Poet and novelist Kay (Creative Writing/Newcastle Univ.; The Lamplighter, 2009, etc.) recalls growing up black in a white adoptive family and the journey that reunited her with her birth parents.
Immediately after her birth in 1961, the author, the love-child of a Scottish nurse and a Nigerian student, was put up for adoption. Two Glaswegians with communist leanings, John and Helen Kay, brought her into their home a few weeks later to keep the first “coloured child” they had adopted, Maxwell, company. Despite the inevitable prejudice she encountered in her largely segregated environment, the life she shared with her unconventional “mum and dad” was happy, and she grew up comfortable in her own skin. But like most adopted children, she began to wonder about her real parents, creating elaborate fantasies about a beautiful mother who had been madly in love with a father she imagined as “a handsome cross between Paul Robeson and Nelson Mandela.” It was only after she had reached adulthood and had given birth to her own child that Kay, prompted by questions regarding her medical history, decided to track down her parents. She finally met her mother Elizabeth, a “sad and troubled figure,” in 1991. More than a decade later, through a serendipitous series of events, Kay met her father, Jonathan, an academic turned fundamentalist Christian, in Nigeria. In the comic yet wrenching first meeting that would also be their last, Jonathan ritualistically attempted to cleanse his daughter and himself of past “sins.” By turns warm, funny and tender, Kay’s story offers insight into the universal human quest for self-knowledge.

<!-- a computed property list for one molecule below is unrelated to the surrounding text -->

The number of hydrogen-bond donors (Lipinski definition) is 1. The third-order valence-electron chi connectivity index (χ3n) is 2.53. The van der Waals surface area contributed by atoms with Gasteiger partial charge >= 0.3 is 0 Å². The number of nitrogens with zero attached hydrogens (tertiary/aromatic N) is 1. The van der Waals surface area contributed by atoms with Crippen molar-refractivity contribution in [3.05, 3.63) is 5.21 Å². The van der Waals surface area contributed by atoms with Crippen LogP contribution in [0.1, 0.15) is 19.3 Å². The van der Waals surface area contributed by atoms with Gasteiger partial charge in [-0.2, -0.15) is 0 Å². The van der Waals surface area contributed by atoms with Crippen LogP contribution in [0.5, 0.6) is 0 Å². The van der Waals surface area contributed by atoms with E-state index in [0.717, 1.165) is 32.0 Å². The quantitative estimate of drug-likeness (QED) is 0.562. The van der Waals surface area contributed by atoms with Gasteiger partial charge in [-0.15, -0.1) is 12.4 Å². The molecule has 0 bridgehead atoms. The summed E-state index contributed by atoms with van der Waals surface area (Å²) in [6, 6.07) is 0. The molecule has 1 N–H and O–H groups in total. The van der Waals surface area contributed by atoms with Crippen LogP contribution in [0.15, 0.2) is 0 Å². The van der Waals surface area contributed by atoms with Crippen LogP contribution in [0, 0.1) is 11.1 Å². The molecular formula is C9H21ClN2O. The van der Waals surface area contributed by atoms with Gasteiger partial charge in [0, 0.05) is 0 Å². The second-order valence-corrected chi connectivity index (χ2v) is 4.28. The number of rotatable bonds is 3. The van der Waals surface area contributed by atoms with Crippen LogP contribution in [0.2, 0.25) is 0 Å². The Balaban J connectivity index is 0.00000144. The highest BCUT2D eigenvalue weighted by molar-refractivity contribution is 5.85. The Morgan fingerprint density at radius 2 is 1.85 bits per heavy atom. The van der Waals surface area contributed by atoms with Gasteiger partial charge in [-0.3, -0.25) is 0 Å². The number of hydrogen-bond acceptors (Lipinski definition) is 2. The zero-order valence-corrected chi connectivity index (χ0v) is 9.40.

A joyful and humane exploration of the search for belonging.